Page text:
The Welsh Ambulance Service have missed their target of attending life threatening incidents in eight minutes.
In figures released yesterday by the Welsh Assembly Government, a breakdown of ambulance response times for June have been revealed.
Across Wales there there were a total of 35,570 emergency calls made to the service. This is 2.7% down on May 2014 but 5.0% up on June 2013.
Of these calls, 14,167 were classed as Category A (immediately life-threatening) calls, which is 4.0% down on May 2014 but 6.3% up on June 2013.
From this, 53.0% of emergency responses to Category A (immediately life-threatening) calls arrived at the scene within 8 minutes – down from 54.1% in May 2014 and from 62.6% in June 2013 – and below the target of 65%.
These figures mean that the ambulance service have missed their target of attending 65% of life threatening calls in eight minutes.
A breakdown of figures per region is also provided, with 593 Category A calls made in Wrexham last month.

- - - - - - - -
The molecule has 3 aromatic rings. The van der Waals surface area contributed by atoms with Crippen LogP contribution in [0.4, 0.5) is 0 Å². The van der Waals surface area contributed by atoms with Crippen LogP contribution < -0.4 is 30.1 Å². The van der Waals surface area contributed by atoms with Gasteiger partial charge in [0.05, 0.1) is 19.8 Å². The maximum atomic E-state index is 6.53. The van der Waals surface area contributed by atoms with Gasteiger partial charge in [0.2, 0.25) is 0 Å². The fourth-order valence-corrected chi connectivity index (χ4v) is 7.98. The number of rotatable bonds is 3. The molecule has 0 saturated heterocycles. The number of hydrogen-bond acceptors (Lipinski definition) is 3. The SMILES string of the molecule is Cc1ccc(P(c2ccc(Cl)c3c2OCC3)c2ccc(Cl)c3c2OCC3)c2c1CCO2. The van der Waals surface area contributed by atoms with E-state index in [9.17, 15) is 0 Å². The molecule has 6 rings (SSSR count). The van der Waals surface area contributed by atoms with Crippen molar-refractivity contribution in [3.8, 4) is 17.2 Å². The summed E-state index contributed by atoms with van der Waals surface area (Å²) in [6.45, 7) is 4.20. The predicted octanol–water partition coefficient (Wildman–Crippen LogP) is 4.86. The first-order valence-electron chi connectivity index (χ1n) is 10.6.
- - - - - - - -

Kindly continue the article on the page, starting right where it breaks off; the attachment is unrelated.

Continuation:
Of these calls 583 had first response attend the scene, with a total of 65.7% of incidents attended within eight minutes. These figures are ever so slightly above the response target.
A quick look at the figures suggests that Betsi Cadwaladr achieved the overall response time target across three areas, which are Wrexham, Denbighshire and Conwy.
However just up the road in Flintshire, figures show that 45.4% of Category A incidents were attended within eight minutes.
The report goes onto say that 58.2% of Category A calls received an emergency response within 9 minutes, 62.9% within 10 minutes, 79.7% within 15 minutes, 89.3% within 20 minutes and 96.7% within 30 minutes.
A full breakdown and report of the figures can be viewed here.